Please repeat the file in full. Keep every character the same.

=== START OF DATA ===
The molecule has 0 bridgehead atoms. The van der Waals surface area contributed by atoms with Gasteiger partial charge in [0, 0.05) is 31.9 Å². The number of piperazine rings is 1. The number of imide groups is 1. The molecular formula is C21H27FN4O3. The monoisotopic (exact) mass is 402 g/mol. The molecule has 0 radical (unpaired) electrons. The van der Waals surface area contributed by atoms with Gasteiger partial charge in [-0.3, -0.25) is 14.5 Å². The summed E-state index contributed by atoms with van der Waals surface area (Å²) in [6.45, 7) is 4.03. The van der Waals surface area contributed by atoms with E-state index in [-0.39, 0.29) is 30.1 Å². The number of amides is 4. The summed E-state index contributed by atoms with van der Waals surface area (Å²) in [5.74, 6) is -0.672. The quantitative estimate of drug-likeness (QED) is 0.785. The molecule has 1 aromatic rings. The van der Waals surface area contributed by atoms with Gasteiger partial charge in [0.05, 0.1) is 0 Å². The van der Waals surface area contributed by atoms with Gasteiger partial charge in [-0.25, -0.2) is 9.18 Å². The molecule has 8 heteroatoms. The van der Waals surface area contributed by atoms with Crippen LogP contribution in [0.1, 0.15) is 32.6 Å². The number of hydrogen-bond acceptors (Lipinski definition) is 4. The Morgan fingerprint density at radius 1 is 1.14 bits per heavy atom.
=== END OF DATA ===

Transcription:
The molecule has 0 bridgehead atoms. The van der Waals surface area contributed by atoms with Gasteiger partial charge in [0, 0.05) is 31.9 Å². The number of piperazine rings is 1. The number of imide groups is 1. The molecular formula is C21H27FN4O3. The monoisotopic (exact) mass is 402 g/mol. The molecule has 0 radical (unpaired) electrons. The van der Waals surface area contributed by atoms with Gasteiger partial charge in [-0.3, -0.25) is 14.5 Å². The summed E-state index contributed by atoms with van der Waals surface area (Å²) in [6.45, 7) is 4.03. The van der Waals surface area contributed by atoms with E-state index in [-0.39, 0.29) is 30.1 Å². The number of amides is 4. The summed E-state index contributed by atoms with van der Waals surface area (Å²) in [5.74, 6) is -0.672. The quantitative estimate of drug-likeness (QED) is 0.785. The molecule has 1 aromatic rings. The van der Waals surface area contributed by atoms with Gasteiger partial charge in [0.05, 0.1) is 0 Å². The van der Waals surface area contributed by atoms with Gasteiger partial charge in [-0.25, -0.2) is 9.18 Å². The molecule has 8 heteroatoms. The van der Waals surface area contributed by atoms with Crippen LogP contribution in [0.1, 0.15) is 32.6 Å². The number of hydrogen-bond acceptors (Lipinski definition) is 4. The Morgan fingerprint density at radius 1 is 1.14 bits per heavy atom.